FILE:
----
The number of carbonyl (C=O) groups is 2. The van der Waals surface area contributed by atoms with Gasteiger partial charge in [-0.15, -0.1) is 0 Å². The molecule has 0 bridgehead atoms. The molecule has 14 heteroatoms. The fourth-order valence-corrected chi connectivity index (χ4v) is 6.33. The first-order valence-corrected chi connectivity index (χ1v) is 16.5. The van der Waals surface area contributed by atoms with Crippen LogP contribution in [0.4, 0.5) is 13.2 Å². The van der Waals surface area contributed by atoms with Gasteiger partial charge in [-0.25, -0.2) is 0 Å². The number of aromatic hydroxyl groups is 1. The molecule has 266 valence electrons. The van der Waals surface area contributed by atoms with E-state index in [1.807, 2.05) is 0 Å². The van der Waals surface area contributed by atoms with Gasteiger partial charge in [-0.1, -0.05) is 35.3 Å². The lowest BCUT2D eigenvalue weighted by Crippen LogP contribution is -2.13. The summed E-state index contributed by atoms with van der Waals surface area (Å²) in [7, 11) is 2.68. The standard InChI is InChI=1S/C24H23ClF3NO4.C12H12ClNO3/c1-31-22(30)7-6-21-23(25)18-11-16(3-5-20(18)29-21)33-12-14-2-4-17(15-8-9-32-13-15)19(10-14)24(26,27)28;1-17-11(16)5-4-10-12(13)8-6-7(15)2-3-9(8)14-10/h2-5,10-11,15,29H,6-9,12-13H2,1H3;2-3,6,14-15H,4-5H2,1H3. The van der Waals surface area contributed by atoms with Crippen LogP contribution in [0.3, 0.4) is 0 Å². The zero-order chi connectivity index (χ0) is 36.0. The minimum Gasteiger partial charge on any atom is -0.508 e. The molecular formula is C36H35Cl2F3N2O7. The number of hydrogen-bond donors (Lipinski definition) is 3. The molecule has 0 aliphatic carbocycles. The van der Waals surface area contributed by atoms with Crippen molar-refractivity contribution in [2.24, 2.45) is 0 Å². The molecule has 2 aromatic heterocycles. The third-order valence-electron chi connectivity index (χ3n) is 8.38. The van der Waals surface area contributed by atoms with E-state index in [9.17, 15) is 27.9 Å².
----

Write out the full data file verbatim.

The number of carbonyl (C=O) groups is 2. The van der Waals surface area contributed by atoms with Gasteiger partial charge in [-0.15, -0.1) is 0 Å². The molecule has 0 bridgehead atoms. The molecule has 14 heteroatoms. The fourth-order valence-corrected chi connectivity index (χ4v) is 6.33. The first-order valence-corrected chi connectivity index (χ1v) is 16.5. The van der Waals surface area contributed by atoms with Crippen LogP contribution in [0.4, 0.5) is 13.2 Å². The van der Waals surface area contributed by atoms with Gasteiger partial charge in [-0.25, -0.2) is 0 Å². The number of aromatic hydroxyl groups is 1. The molecule has 266 valence electrons. The van der Waals surface area contributed by atoms with E-state index in [1.807, 2.05) is 0 Å². The van der Waals surface area contributed by atoms with Gasteiger partial charge in [-0.1, -0.05) is 35.3 Å². The lowest BCUT2D eigenvalue weighted by Crippen LogP contribution is -2.13. The summed E-state index contributed by atoms with van der Waals surface area (Å²) in [7, 11) is 2.68. The standard InChI is InChI=1S/C24H23ClF3NO4.C12H12ClNO3/c1-31-22(30)7-6-21-23(25)18-11-16(3-5-20(18)29-21)33-12-14-2-4-17(15-8-9-32-13-15)19(10-14)24(26,27)28;1-17-11(16)5-4-10-12(13)8-6-7(15)2-3-9(8)14-10/h2-5,10-11,15,29H,6-9,12-13H2,1H3;2-3,6,14-15H,4-5H2,1H3. The van der Waals surface area contributed by atoms with Crippen LogP contribution in [0.3, 0.4) is 0 Å². The zero-order chi connectivity index (χ0) is 36.0. The minimum Gasteiger partial charge on any atom is -0.508 e. The molecular formula is C36H35Cl2F3N2O7. The number of hydrogen-bond donors (Lipinski definition) is 3. The molecule has 0 aliphatic carbocycles. The van der Waals surface area contributed by atoms with Crippen molar-refractivity contribution in [2.24, 2.45) is 0 Å². The molecule has 2 aromatic heterocycles. The third-order valence-electron chi connectivity index (χ3n) is 8.38. The van der Waals surface area contributed by atoms with E-state index in [9.17, 15) is 27.9 Å².